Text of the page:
Late fees are an unfair burden on poorest students
Tuition fees are under the microscope across the country. As student debt skyrockets, It’s ancillary fees?the fine print, the cream, the ambiguous charges?that are causing a stir too, and for good reason.
But as a recent Macleans.ca story pointed out, there’s one kind of extra fee that student groups have yet to attack.
According to the article, universities across Canada are charging as much as 26.82 per cent?an interest rate higher than the sketchiest student credit card?on late tuition payments.
Macleans says Memorial University of Newfoundland’s interest rate is much lower at 6.75 per cent, but the 2008-2009 University Calendar says It’s up to the director of financial and administrative services to assess what penalty you pay, up to $75.
It should also be noted that Memorial might be making money off of collecting these late fees, as the rate is a solid two per cent above the prime interest rate.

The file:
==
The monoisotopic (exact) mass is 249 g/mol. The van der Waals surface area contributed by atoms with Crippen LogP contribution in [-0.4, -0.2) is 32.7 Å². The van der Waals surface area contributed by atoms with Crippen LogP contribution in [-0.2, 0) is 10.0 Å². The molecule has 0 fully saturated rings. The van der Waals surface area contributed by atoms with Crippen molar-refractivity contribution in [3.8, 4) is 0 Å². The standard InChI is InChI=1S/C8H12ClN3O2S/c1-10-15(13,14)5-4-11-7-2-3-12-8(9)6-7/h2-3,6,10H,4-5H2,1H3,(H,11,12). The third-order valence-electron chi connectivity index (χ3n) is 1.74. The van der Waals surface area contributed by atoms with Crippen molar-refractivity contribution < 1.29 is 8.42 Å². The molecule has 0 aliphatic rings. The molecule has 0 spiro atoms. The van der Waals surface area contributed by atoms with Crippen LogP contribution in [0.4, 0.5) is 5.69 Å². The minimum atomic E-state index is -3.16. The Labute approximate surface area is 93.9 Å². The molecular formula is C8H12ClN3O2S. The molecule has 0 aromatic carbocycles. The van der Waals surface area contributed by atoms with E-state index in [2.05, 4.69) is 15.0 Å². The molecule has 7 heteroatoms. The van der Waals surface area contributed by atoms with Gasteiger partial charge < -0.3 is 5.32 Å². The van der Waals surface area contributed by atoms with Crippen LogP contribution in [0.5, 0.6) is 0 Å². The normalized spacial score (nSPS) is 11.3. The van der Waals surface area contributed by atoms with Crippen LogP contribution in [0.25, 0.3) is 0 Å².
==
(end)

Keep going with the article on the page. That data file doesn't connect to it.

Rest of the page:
The penalties are more than just a pain in the ass?75 bucks means kind of a lot. It’s a hardcover textbook, and It’s a good Saturday night.
Importantly, these late fees make the daily grind just a little bit more challenging for the most financially vulnerable students. It’s reasonable to assume that the majority who haven’t paid by the first day of classes are doing so because they don’t have the cash yet.
Perhaps they are paying off their tuition in instalments. They may be part-time students, purposefully avoiding getting student loans and working to pay their way.
Whatever the reason, the situation shouldn’t be a source of financial gain for any university, but for most it is.
The student movement already has its hands full. Since 2001, tuition fees at the University of Toronto have increased by 16 per cent and international student tuition has almost doubled in that time.
Students’ unions across Canada are also pressuring administrators to make campuses environmentally sustainable, and dissent is widespread on some campuses as administrators flirt with implementing codes of non-academic conduct that might threaten free speech.
Because of these huge problems, It’s easy to see why attention hasn’t been paid to every little thing universities are doing to perpetuate student poverty in progress, but the irony is that the abolition of problems like these petty late fees is perhaps a realizable, short-term goal for students’ unions.